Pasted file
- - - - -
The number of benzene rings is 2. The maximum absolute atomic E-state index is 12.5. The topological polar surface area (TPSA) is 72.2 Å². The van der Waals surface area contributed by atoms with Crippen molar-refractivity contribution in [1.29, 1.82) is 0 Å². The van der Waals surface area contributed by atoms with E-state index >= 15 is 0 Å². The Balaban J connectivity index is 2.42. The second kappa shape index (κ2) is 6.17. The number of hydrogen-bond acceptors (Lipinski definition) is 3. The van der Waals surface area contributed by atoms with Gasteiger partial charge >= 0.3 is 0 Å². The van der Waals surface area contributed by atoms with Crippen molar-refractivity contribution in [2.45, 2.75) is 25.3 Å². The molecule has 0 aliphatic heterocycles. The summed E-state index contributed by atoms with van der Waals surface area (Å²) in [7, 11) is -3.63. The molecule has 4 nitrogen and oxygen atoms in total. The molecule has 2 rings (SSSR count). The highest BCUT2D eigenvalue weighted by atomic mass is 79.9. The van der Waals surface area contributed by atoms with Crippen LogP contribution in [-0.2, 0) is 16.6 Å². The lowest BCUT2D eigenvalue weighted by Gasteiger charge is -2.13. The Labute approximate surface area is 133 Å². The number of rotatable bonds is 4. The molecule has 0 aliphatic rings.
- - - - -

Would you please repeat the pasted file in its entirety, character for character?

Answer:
The number of benzene rings is 2. The maximum absolute atomic E-state index is 12.5. The topological polar surface area (TPSA) is 72.2 Å². The van der Waals surface area contributed by atoms with Crippen molar-refractivity contribution in [1.29, 1.82) is 0 Å². The van der Waals surface area contributed by atoms with E-state index >= 15 is 0 Å². The Balaban J connectivity index is 2.42. The second kappa shape index (κ2) is 6.17. The number of hydrogen-bond acceptors (Lipinski definition) is 3. The van der Waals surface area contributed by atoms with Gasteiger partial charge >= 0.3 is 0 Å². The van der Waals surface area contributed by atoms with Crippen molar-refractivity contribution in [2.45, 2.75) is 25.3 Å². The molecule has 0 aliphatic heterocycles. The summed E-state index contributed by atoms with van der Waals surface area (Å²) in [7, 11) is -3.63. The molecule has 4 nitrogen and oxygen atoms in total. The molecule has 2 rings (SSSR count). The highest BCUT2D eigenvalue weighted by atomic mass is 79.9. The van der Waals surface area contributed by atoms with Crippen LogP contribution in [-0.2, 0) is 16.6 Å². The lowest BCUT2D eigenvalue weighted by Gasteiger charge is -2.13. The Labute approximate surface area is 133 Å². The number of rotatable bonds is 4. The molecule has 0 aliphatic rings.